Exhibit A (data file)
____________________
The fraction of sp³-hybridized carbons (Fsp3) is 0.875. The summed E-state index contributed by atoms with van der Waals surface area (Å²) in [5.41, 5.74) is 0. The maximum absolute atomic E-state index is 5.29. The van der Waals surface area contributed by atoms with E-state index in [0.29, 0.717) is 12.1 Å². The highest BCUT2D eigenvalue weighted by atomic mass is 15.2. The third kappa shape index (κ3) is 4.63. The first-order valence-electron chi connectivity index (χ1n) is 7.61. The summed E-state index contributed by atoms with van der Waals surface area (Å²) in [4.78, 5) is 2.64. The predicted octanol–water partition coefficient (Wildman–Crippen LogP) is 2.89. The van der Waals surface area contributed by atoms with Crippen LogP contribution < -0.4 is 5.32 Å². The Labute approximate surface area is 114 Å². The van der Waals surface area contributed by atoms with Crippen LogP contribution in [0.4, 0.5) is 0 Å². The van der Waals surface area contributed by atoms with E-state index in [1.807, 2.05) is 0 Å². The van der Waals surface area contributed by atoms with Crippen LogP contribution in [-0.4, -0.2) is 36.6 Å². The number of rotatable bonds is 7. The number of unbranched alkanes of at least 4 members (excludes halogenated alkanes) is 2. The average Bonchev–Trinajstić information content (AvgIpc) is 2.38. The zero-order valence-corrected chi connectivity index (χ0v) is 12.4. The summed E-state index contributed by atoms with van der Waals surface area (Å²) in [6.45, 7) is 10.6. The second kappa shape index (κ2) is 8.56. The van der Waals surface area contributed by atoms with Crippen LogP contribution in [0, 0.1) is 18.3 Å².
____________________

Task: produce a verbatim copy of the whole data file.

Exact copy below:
The fraction of sp³-hybridized carbons (Fsp3) is 0.875. The summed E-state index contributed by atoms with van der Waals surface area (Å²) in [5.41, 5.74) is 0. The maximum absolute atomic E-state index is 5.29. The van der Waals surface area contributed by atoms with E-state index in [0.29, 0.717) is 12.1 Å². The highest BCUT2D eigenvalue weighted by atomic mass is 15.2. The third kappa shape index (κ3) is 4.63. The first-order valence-electron chi connectivity index (χ1n) is 7.61. The summed E-state index contributed by atoms with van der Waals surface area (Å²) in [4.78, 5) is 2.64. The predicted octanol–water partition coefficient (Wildman–Crippen LogP) is 2.89. The van der Waals surface area contributed by atoms with Crippen LogP contribution < -0.4 is 5.32 Å². The Labute approximate surface area is 114 Å². The van der Waals surface area contributed by atoms with Crippen LogP contribution in [0.4, 0.5) is 0 Å². The van der Waals surface area contributed by atoms with E-state index in [1.807, 2.05) is 0 Å². The van der Waals surface area contributed by atoms with Crippen LogP contribution in [-0.4, -0.2) is 36.6 Å². The number of rotatable bonds is 7. The number of unbranched alkanes of at least 4 members (excludes halogenated alkanes) is 2. The average Bonchev–Trinajstić information content (AvgIpc) is 2.38. The zero-order valence-corrected chi connectivity index (χ0v) is 12.4. The summed E-state index contributed by atoms with van der Waals surface area (Å²) in [6.45, 7) is 10.6. The second kappa shape index (κ2) is 8.56. The van der Waals surface area contributed by atoms with Crippen LogP contribution in [0, 0.1) is 18.3 Å².